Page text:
Current automotive radar technology is almost exclusively based on the principle of frequency-modulated continuous-wave (FMCW) radar, which has been well known for several decades. However, together with an increase of hardware capabilities such as higher carrier frequencies, modulation bandwidths and ramp slopes, as well as a scaling up of simultaneously utilized transmit and receive channels with independent modulation features, new degrees of freedom have been added to traditional FMCW radar system design and signal processing. The anticipated presentation will accordingly introduce the topic with a review on the fundamentals of radar and FMCW radar. After introducing the system architecture of traditional and modern automotive FMCW radar sensors, with e.g. insights into the concepts of distributed or centralized processing and sensor data fusion, the presentation will dive into the details of fast-chirp FMCW processing – the modulation mode which is used by the vast majority of current automotive FMCW radar systems. Starting with the fundamentals of target range and velocity estimation based on the radar data matrix, the spatial dimension available using modern single-input multiple-output (SIMO) and multiple-input multiple-output (MIMO) radar systems will be introduced and radar processing based on the radar data cube is discussed. Of interest is the topic of angular resolution – one of the key drawbacks which e.g. render Lidar systems superior to radar in some situations. Consequently, traditional and modern methods for direction of arrival estimation in FMCW radar systems are presented, starting from traditional monopulse-like algorithms to modern frameworks for superresolution DoA estimation. The presentation will then introduce the great challenge of FMCW radar system interference. While FMCW radar interference is a challenge which can be handled using adaptive signal processing in today’s systems, it will become a severe problem with the increasing number of radar-sensors equipped vehicles in dense traffic situations in the near future and a solution to the expected increase in interference is still an open question.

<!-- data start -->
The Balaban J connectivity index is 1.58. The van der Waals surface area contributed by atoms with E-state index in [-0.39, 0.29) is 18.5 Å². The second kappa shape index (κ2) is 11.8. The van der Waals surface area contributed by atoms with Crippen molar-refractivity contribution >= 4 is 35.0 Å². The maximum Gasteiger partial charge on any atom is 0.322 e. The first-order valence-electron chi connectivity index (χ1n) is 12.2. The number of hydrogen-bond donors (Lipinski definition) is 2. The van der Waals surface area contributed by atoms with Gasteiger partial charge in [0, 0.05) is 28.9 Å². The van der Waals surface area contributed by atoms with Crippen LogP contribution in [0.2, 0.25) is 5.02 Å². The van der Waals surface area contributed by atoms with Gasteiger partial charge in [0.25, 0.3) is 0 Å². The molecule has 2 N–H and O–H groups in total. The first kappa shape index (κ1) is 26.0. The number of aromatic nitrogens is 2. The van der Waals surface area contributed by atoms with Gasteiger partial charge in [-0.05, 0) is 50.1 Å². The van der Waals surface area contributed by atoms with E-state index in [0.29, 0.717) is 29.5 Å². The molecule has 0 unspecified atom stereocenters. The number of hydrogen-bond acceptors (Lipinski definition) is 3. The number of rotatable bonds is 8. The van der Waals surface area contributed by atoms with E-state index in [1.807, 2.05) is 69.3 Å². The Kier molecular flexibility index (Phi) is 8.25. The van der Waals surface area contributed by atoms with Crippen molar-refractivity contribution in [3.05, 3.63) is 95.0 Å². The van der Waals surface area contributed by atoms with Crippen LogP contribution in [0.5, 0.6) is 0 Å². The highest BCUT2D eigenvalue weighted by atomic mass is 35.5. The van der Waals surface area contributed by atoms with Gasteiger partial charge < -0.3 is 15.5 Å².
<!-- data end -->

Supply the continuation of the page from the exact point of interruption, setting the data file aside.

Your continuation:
It is this problem of interference, together with some added functionality, which motivated the proposal of alternative radar waveforms such as pseudo-random or orthogonal-frequency division multiplexing (OFDM) radar for automotive radar systems. Although not yet of great interest from an industrial perspective, the fundamentals and capabilities of both technologies will be introduced in the remainder of the anticipated presentation.